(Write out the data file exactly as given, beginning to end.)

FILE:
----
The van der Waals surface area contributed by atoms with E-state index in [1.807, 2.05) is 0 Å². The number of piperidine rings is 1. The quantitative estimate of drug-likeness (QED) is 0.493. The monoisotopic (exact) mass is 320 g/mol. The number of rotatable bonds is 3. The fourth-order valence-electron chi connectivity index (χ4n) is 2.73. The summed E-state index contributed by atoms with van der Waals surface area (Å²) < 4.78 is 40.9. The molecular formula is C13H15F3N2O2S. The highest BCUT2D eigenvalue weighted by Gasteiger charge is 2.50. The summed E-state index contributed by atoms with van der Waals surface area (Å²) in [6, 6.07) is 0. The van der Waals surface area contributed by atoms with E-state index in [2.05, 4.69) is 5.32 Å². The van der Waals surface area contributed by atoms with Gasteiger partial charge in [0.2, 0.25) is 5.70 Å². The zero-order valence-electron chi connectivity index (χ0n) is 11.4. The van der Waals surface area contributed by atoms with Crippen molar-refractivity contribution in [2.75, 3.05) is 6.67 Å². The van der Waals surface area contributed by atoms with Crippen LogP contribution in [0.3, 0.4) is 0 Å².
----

The van der Waals surface area contributed by atoms with E-state index in [1.807, 2.05) is 0 Å². The number of piperidine rings is 1. The quantitative estimate of drug-likeness (QED) is 0.493. The monoisotopic (exact) mass is 320 g/mol. The number of rotatable bonds is 3. The fourth-order valence-electron chi connectivity index (χ4n) is 2.73. The summed E-state index contributed by atoms with van der Waals surface area (Å²) < 4.78 is 40.9. The molecular formula is C13H15F3N2O2S. The highest BCUT2D eigenvalue weighted by Gasteiger charge is 2.50. The summed E-state index contributed by atoms with van der Waals surface area (Å²) in [6, 6.07) is 0. The van der Waals surface area contributed by atoms with E-state index in [2.05, 4.69) is 5.32 Å². The van der Waals surface area contributed by atoms with Gasteiger partial charge in [0.2, 0.25) is 5.70 Å². The zero-order valence-electron chi connectivity index (χ0n) is 11.4. The van der Waals surface area contributed by atoms with Crippen molar-refractivity contribution in [2.75, 3.05) is 6.67 Å². The van der Waals surface area contributed by atoms with Crippen LogP contribution in [0.3, 0.4) is 0 Å².